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Other known causes can be:

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In conclusion

Nerve dysfunction is not unknown to fibromyalgia. Thermal allodynia is a common symptom whereby people with fibromyalgia will experience sharp, burning or tinging pain from heat or cold hypersensitivity. Allodynia by itself occurs as well where the scalp or other areas can become extremely sensitive for certain durations. Now perhaps it is not this at all. Perhaps it small fiber neuropathy and that is why this study is particularly interesting. We know that medications such as Lyrica and Cymbalta are used to treat the condition and also benefit some people with fibromyalgia which suggests neuropathy could be a could explanation for the pain. The question would be what is causing the damage. Certainly a good avenue for future research.

Rat study 2017
Reduced intraepidermal nerve fiber density after a sustained increase in insular glutamate: a proof-of-concept study examining the pathogenesis of small fiber pathology in fibromyalgia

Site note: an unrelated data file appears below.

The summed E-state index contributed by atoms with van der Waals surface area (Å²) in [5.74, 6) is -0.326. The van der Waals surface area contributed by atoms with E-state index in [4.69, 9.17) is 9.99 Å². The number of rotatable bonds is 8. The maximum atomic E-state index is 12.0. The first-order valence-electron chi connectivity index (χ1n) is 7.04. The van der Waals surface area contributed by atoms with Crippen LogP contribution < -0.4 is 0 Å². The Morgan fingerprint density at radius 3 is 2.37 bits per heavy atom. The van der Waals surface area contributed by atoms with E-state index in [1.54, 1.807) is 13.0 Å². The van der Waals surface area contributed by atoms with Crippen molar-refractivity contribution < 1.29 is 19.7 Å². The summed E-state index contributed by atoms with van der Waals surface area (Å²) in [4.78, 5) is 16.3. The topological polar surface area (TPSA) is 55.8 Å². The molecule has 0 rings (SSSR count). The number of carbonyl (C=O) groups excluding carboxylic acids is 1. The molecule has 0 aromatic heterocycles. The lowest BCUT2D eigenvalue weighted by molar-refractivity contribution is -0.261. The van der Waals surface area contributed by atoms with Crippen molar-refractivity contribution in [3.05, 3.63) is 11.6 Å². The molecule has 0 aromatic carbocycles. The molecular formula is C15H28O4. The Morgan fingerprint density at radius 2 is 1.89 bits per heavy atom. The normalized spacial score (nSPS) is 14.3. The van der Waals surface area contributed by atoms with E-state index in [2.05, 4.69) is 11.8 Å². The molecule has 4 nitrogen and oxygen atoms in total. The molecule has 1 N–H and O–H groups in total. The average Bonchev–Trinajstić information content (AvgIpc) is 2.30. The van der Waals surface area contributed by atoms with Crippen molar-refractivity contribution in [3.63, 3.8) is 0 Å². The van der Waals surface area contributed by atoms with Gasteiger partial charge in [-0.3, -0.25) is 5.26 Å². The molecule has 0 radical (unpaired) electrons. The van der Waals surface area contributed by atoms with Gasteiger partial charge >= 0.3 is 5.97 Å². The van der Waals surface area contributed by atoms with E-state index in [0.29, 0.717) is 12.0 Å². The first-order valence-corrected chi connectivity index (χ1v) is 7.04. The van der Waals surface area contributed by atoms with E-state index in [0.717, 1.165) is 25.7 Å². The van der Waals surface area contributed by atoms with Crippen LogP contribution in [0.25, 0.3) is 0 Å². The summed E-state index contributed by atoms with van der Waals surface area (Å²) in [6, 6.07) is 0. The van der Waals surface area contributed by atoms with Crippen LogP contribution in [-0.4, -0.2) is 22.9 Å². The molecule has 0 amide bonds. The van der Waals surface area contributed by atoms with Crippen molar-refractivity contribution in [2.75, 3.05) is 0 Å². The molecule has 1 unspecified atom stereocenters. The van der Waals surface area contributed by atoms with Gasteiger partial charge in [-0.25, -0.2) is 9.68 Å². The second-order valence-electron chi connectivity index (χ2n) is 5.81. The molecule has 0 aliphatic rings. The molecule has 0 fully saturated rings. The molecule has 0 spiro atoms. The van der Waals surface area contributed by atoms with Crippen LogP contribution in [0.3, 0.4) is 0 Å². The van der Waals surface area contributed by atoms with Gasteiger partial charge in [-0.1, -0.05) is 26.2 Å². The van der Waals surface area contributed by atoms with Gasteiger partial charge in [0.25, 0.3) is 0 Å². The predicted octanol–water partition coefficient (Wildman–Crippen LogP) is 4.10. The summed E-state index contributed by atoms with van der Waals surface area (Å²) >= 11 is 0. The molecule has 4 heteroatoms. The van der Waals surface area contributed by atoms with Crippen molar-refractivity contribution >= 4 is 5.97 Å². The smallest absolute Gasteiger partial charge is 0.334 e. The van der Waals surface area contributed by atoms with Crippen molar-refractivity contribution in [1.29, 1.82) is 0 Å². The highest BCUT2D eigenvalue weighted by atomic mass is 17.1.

Here is what the study states: “Neuroimaging reveals increased glutamate within the insula of patients with fibromyalgia (FM), suggesting a link between FM symptoms and increased central excitatory neurotransmission. Many patients with FM also present with decreased intraepidermal nerve fiber density (IENFD), consistent with small fiber pathology. It remains unknown, however, whether either of these mechanistic findings represent a cause or a consequence of the other. This study tests the hypothesis that an excitatory imbalance within the insula leads to small fiber pathology.” (Abstract)

The study is looking at whether the glutamate within our insula in fact leads to their findings of small-fiber neuropathy in people with fibromyalgia. They delivered an increase of glutamate into rats for 6 weeks into the insula. Then tissue biopsies were tested and assessed after the experiment.

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Conclusion: “Bilateral insular PDC administration produced a persistent increase in multimodal pain behaviors and a decrease in peripheral nerve fibers in rat. These preclinical findings offer preliminary support that insular hyperactivity may be a casual factor in the development of small fiber pathology in FM.” (Abstract)

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This particular study is looking for a cause to the small-fiber neuropathy that other studies have noted (see further reading).